A couple of years ago, while I was still living in Washington, I finally figured out how to search by tags on Flickr. See, when you upload photos, you can add tags to each photo, words that describe what’s in the photo or where it was taken. I was clicking on some of my tags, which took me to other people’s photos, when I landed on a photo of a chain-saw sculpture of a mermaid that had its home at a gas station near my house in Washington. I decided to leave a comment, and that’s how I met him.
Jim was my dad’s age, or maybe a little older, as some of his grandkids are teens already. He was a shipyard worker who’d lived in Bremerton most of his adult life after growing up in central Washington. He had lots of old photos that he scanned in and posted to Flickr, giving long and detailed stories about his family. He talked about where they came from, where they lived, what their lives were like. He talked about all the exploring he and his brothers did around their home when they were kids.
His blog was full of these same stories, but elaborated upon, as well as what was going on in his everyday life. He had a grandson who came over every day so his granddad could provide childcare before school, and you could tell Jim was intensely proud of his grandson. Everything new his grandson figured out was detailed in his blog. Even just a walk to the bus stop in the morning was fodder for his blog stories.
One thing he never really talked about was how he ended up with his wife. It’s probably because most folks who read his blog and saw his Flickr photos were people who already knew him in real life. But you could tell the love he had for his wife was intense. The kids they had were his, from a previous marriage, but she loved them as much as he did. Family was so important to him. His kids were scattered around, no longer close to home, but they would come home for the holidays — and my favorite photos were always those of him surrounded by his three kids, all of them grinning from ear-to-ear to be together again.
Last year sometime he was diagnosed with mesothelioma, a form of lung cancer you get only from inhaling asbestos at your workplace. Those long years of shipyard work, of providing his family with a good home and a good life, had caught up with him. He started chemotherapy in May, and his Flickr updates and his blog stories became more infrequent. The chemo would knock him on his butt for a couple of days every time he went in, and he was getting chemo every week. There weren’t many days he had that were good ones, and I’m sure he didn’t want to waste his good days sitting at the computer.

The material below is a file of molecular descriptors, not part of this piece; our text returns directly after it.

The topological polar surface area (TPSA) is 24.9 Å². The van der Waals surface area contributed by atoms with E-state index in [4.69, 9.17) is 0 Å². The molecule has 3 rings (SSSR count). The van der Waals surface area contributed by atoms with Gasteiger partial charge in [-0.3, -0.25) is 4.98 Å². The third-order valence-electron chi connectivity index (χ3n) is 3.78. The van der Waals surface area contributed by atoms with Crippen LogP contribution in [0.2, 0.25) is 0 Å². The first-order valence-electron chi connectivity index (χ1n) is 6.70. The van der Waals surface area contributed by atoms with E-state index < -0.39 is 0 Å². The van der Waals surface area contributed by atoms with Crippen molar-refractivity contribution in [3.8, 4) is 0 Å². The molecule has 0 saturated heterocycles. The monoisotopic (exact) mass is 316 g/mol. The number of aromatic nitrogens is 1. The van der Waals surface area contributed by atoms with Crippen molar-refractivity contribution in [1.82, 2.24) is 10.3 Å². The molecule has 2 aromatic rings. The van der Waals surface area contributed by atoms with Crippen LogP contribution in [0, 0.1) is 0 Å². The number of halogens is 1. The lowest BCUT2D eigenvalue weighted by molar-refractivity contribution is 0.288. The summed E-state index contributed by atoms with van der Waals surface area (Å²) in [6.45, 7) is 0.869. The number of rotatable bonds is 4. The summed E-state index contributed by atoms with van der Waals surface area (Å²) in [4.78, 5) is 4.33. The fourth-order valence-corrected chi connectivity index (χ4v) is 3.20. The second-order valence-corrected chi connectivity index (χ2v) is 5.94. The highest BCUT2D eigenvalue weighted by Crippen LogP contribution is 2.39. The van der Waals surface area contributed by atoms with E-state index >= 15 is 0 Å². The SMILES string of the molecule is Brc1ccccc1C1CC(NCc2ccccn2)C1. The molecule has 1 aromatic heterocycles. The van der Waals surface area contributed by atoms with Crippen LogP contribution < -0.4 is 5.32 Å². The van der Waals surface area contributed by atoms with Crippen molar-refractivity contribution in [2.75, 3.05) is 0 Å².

He did try to keep taking photos. Every so often he’d get his camera out and give an update on the building project near his home, or show off a gift he’d received from someone.
One day in October my Contacts stream on Flickr filled up with photos uploaded by Jim. I headed over to his blog and read how his wife had organized a very last-minute vow renewal ceremony. Everything came together in just a few hours; all of their friends and family in the area had dropped everything to be there for these two. On their back deck, surrounded by many people they love, they reaffirmed their vows and their love for one another. The most poignant photo was of Jim and his wife, their foreheads leaning against one another, their eyes closed.
A couple of nights ago I realized it’d been a while since Jim had updated. I headed to his wife’s blog, only to find Jim was dying. The mesothelioma had finally gotten the upper hand.
Jim died on Sunday morning.
Even now when I think of it, I start to tear up. I didn’t even know him in real life, but I think he really touched my life. His photos really inspired me; his stories gave me a glimpse of growing up mid-century in central Washington. He seemed like such a kind and gentle soul, someone with a lot of friends who loved him dearly. The love he and his wife shared give me hope that Kurt and I will get there one day, as long as we keep working on it.
I cried so hard last night, that this gentle man was gone. And I am sad that I can’t even go to his wake to say goodbye; I’m too far away now.
I’m surprised his death has touched me so deeply. But this world will be a little dimmer now without him in it.